The photo above is a snapshot from Google Earth on September 12, close to the time that we were originally scheduled to begin seafloor operations at the Lost City. Because hurricanes Joyce and Helene were hovering over Lost City for a few days, blocking our access, we weren’t able to begin seafloor operations until September 16. Our first few days setting out from Woods Hole were also pretty rocky thanks to hurricane Florence. We also had some impressive swells even on clear days thanks to hurricane Isaac. There were some very sick people on the R/V Atlantis. (Thanks to Antony Adler for the Google Earth screenshot).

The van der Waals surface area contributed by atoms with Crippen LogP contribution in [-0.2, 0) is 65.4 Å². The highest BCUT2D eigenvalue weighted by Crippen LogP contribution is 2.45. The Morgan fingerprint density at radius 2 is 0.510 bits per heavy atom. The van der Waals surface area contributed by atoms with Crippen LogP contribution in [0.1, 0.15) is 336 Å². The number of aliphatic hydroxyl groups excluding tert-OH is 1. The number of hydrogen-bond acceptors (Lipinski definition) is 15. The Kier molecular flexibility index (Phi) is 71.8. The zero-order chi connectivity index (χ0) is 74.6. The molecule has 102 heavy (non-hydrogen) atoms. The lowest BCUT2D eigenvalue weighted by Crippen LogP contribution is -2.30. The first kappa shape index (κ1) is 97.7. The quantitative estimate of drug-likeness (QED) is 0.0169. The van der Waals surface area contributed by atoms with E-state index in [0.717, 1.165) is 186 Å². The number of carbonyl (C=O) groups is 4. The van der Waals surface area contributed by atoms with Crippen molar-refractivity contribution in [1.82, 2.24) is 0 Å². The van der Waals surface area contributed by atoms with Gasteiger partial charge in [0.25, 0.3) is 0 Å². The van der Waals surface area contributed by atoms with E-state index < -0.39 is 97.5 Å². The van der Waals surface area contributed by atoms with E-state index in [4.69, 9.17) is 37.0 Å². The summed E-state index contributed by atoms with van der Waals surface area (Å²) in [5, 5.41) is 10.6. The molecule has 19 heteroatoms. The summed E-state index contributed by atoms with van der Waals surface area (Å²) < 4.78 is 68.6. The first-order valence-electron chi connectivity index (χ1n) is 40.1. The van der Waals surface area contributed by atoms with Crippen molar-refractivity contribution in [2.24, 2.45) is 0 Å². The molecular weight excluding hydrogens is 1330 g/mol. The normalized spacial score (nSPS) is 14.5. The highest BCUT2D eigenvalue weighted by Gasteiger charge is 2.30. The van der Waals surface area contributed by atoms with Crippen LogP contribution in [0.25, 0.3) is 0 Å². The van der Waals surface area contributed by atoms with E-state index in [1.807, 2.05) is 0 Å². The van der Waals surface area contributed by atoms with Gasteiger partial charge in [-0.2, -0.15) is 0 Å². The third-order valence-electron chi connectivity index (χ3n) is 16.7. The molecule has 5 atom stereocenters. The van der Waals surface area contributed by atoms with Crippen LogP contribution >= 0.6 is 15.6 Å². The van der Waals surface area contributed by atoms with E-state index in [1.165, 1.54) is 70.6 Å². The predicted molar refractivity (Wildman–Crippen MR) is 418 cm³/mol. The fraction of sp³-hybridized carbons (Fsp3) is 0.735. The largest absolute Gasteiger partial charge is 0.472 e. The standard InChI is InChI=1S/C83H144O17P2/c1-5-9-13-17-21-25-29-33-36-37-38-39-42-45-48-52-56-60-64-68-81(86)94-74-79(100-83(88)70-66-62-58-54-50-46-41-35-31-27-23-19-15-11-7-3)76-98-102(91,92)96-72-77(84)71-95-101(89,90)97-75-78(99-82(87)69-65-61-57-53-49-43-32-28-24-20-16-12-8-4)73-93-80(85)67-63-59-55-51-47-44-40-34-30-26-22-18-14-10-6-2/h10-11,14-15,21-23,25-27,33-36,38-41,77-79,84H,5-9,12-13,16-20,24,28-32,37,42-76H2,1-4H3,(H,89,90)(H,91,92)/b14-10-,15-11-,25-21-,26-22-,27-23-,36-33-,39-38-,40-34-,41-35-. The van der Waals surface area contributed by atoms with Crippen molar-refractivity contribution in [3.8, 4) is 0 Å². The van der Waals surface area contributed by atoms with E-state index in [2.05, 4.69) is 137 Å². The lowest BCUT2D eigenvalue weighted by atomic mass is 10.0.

But everyone survived, as evidenced by the photo of smiling scientists below. After the hurricanes parted and our investigations at the Lost City began, this group of people became a highly efficient, interdisciplinary team of researchers.
For the six days of seafloor time we had during this expedition, the R/V Atlantis was humming 24 hours a day with an impressive array of scientific activities including but not limited to: sample processing and archiving, chemistry measurements, microbiology experiments, sensor data collection, seafloor mapping, video editing, maintenance of a long list of instruments, and playing table tennis. Of course, all of this was done at the same time as operating ROV Jason on the seafloor. Sometimes people may have even slept a few hours.